Ben-Gvir votes against Israeli government's coalition funds in new crisis

Israeli government approved NIS 13.6 billion in coalition • Largest portion to go to haredi private school systems

National Security Minister Itamar Ben-Gvir is seen entering a cabinet meeting in Jerusalem on May 14, 2023 (photo credit: YONATAN SINDEL/FLASH90)
National Security Minister Itamar Ben-Gvir is seen entering a cabinet meeting in Jerusalem on May 14, 2023
(photo credit: YONATAN SINDEL/FLASH90)

The cabinet on Sunday approved NIS 13.7 billion in coalition funds in the 2023-2024 national budget, which significantly increases funding for private and semi-private ultra-Orthodox elementary schools and for yeshivot.

The funds now head to the Knesset, where they will be ratified as part of the Economic Arrangements Bill, a bill that accompanies the budget and serves as a package of legislation intended to enable the budget’s implementation.

Coalition funds are a part of the national budget intended to fulfill political agreements that have budgetary significance. These are not part of the official budget of any government ministry. Unlike the rest of the budget, these funds are flexible and can be redirected with relative ease, as they require a cabinet decision and approval by the Knesset Finance Committee, but not an amendment to the actual Budget Law.

Over NIS one billion more than expected

The final sum of NIS 13.7b. is over a billion shekels higher than the previously expected NIS 12.5b. The most prominent part of the funds, nearly 3.9b., is earmarked either for yeshivot, which do not include secular studies or professional training, or for haredi private and semi-private schools that do not have Education Ministry oversight, and thus are de-facto not required to teach core secular studies, such as English and mathematics.

 Prime Minister Benjamin Netanyahu at a weekly cabinet meeting, May 14, 2023. (credit: YONATAN SINDEL/FLASH90) Prime Minister Benjamin Netanyahu at a weekly cabinet meeting, May 14, 2023. (credit: YONATAN SINDEL/FLASH90)

This marks a 29% increase in institutions that do not contribute to haredi men joining the Israeli workforce, versus just a 1% increase in funds earmarked for programs to integrate haredim into the workforce and into society, according to an analysis by Tal Elovits and Aviad Huminer-Rosenblum of the Berl Katznelson Fund.

This is expected to “direct students away from institutions that do teach core studies,” and to “continue to deepen the drop in education levels of haredi men,” Finance Ministry Chief Economist Shira Grinberg wrote in an opinion that was filed last week after the funds were revealed. Finance Ministry Budget Department head Yoav Gardos also reportedly wrote an opinion criticizing the allocation of funds and warning against their long term implications.

Opposition leader MK Yair Lapid said in response in a video that while coalition funds have always existed, this time the sum was unprecedented and was “corrupt, irresponsible and a disgraceful surrender to extortion.”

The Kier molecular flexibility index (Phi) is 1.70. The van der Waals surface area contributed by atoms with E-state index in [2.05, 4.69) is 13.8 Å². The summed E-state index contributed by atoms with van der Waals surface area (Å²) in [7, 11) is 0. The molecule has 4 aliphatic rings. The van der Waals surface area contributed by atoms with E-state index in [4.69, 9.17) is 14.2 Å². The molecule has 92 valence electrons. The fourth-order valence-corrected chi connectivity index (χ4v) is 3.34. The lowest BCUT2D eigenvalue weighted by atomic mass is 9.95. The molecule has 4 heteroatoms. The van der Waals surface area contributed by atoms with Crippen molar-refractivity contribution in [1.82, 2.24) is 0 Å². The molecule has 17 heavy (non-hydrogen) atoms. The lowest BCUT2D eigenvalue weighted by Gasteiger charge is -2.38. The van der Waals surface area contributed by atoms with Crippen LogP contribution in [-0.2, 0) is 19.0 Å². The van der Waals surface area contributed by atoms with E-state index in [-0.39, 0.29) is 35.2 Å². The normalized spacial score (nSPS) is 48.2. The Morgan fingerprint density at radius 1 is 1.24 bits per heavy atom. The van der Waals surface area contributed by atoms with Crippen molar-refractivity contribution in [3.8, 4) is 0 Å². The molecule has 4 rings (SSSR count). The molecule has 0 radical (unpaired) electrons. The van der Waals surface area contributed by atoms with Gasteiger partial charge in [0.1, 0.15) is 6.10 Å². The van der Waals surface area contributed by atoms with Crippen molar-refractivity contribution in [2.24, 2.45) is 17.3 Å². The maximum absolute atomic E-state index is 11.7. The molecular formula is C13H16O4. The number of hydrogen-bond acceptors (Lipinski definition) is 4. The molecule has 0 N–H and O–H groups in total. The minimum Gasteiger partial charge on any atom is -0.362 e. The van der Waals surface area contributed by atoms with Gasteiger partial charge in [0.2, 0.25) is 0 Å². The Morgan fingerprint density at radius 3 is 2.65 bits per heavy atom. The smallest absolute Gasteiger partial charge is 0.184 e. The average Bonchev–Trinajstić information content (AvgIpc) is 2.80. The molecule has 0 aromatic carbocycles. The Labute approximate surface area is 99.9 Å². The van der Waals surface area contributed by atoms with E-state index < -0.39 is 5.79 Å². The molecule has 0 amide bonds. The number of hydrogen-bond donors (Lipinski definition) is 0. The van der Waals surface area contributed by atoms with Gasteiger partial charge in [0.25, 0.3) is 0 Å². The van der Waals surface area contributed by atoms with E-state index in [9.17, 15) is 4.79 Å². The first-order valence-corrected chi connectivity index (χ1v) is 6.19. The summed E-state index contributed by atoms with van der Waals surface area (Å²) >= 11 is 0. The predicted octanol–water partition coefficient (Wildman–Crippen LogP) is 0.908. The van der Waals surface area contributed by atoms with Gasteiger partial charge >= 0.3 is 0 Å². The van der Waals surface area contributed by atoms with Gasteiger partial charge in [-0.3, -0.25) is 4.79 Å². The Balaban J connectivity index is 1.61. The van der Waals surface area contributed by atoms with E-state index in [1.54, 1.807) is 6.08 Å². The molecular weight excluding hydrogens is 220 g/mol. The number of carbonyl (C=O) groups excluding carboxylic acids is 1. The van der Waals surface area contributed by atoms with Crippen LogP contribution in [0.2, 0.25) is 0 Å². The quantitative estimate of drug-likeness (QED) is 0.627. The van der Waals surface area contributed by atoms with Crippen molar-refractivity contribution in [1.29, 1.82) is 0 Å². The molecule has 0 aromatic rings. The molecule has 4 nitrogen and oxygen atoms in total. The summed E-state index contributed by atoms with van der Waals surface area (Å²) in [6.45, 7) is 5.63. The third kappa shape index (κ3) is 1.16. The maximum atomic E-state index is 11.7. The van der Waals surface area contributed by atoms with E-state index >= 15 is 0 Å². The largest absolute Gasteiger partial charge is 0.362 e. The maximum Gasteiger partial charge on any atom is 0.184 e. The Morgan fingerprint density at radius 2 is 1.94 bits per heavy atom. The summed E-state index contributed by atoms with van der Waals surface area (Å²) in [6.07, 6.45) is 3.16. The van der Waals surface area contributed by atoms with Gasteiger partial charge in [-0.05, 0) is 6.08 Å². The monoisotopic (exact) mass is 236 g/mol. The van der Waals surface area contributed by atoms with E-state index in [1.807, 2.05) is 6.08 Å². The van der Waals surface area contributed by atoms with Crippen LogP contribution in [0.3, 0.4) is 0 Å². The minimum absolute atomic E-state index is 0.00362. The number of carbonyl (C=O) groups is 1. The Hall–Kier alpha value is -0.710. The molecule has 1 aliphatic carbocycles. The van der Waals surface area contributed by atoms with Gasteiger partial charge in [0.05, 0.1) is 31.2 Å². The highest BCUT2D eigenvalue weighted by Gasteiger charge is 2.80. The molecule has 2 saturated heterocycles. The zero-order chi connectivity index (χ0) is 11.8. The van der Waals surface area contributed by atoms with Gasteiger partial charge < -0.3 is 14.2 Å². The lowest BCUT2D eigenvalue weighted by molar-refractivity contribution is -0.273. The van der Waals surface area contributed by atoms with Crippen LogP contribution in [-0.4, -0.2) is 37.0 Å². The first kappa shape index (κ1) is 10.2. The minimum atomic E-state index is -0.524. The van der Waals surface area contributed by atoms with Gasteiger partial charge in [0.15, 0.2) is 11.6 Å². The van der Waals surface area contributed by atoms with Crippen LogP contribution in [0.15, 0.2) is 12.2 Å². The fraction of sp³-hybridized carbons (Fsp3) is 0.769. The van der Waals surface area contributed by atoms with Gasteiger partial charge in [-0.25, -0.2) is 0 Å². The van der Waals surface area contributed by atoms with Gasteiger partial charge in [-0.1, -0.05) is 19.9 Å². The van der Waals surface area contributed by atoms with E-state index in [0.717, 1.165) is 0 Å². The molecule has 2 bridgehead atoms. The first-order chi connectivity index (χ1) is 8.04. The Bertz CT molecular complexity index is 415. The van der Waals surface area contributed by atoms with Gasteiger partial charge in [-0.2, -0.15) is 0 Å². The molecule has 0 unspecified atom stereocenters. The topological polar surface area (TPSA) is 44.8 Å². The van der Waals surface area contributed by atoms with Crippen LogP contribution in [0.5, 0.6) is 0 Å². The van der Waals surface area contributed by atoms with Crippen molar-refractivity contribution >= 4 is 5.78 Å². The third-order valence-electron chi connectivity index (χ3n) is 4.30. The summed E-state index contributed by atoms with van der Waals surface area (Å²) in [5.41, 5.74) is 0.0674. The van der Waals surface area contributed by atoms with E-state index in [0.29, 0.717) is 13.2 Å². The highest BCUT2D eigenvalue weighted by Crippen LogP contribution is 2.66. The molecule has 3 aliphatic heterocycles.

Finance Minister Bezalel Smotrich waved off criticism prior to the cabinet meeting, arguing that the previous government had given NIS 53b. in funds to the Arab-Israeli party Ra’am and therefore the scope of the current coalition funds is acceptable.

This claim is misleading, however, as the NIS 53b. that Smotrich referred to included funds related to a number of separate projects in the Arab sector, including a NIS 30b. five-year plan that had oversight, a separate NIS 1.5b. plan to fight crime, and more. Moreover, the funds were part of the base of the budget, not of the coalition funds.

Ben-Gvir opposes allocation of Israeli coalition funds

National Security Minister Itamar Ben-Gvir reportedly opposed the allocation of the coalition funds, on the grounds that not enough was given to the Development of the Negev and Galilee and National Resilience Ministry, led by his fellow Otzma Yehudit member Yitzhak Wasserlauf.

The issue could develop into another crisis between the national security minister and Prime Minister Benjamin Netanyahu, after Ben-Gvir’s party last week boycotted the Knesset over what it argued was an insufficient response to rocket attacks from Gaza. The boycott was lifted after the launch of Operation Shield and Arrow.

Otzma’s three ministers, including Ben-Gvir, Wasserlauf and Heritage Minister Amichai Eliyahu, voted against the decision, as did the two ministers from the hassidic faction of United Torah Judaism, Agudat Yisrael: Construction and Housing Minister Yitzhak Goldknopf and Jerusalem Affairs and Jewish Tradition Minister Meir Porush.

The Agudat Yisrael ministers claimed that the coalition funds did not meet the promises they received regarding the amount of the hike in the haredi education system’s budgets, according to Goldknopf’s spokesperson.

The coalition funds also included NIS 1b. earmarked for Shas’s flagship program, distribution of food coupons for poor families, despite legal adviser Asi Messing’s opinion filed last week that the program was discriminatory in that the criteria to receive the coupons were skewed towards haredi families. The coupons were a major campaign promise by Shas, and the clause will likely be amended in the Knesset.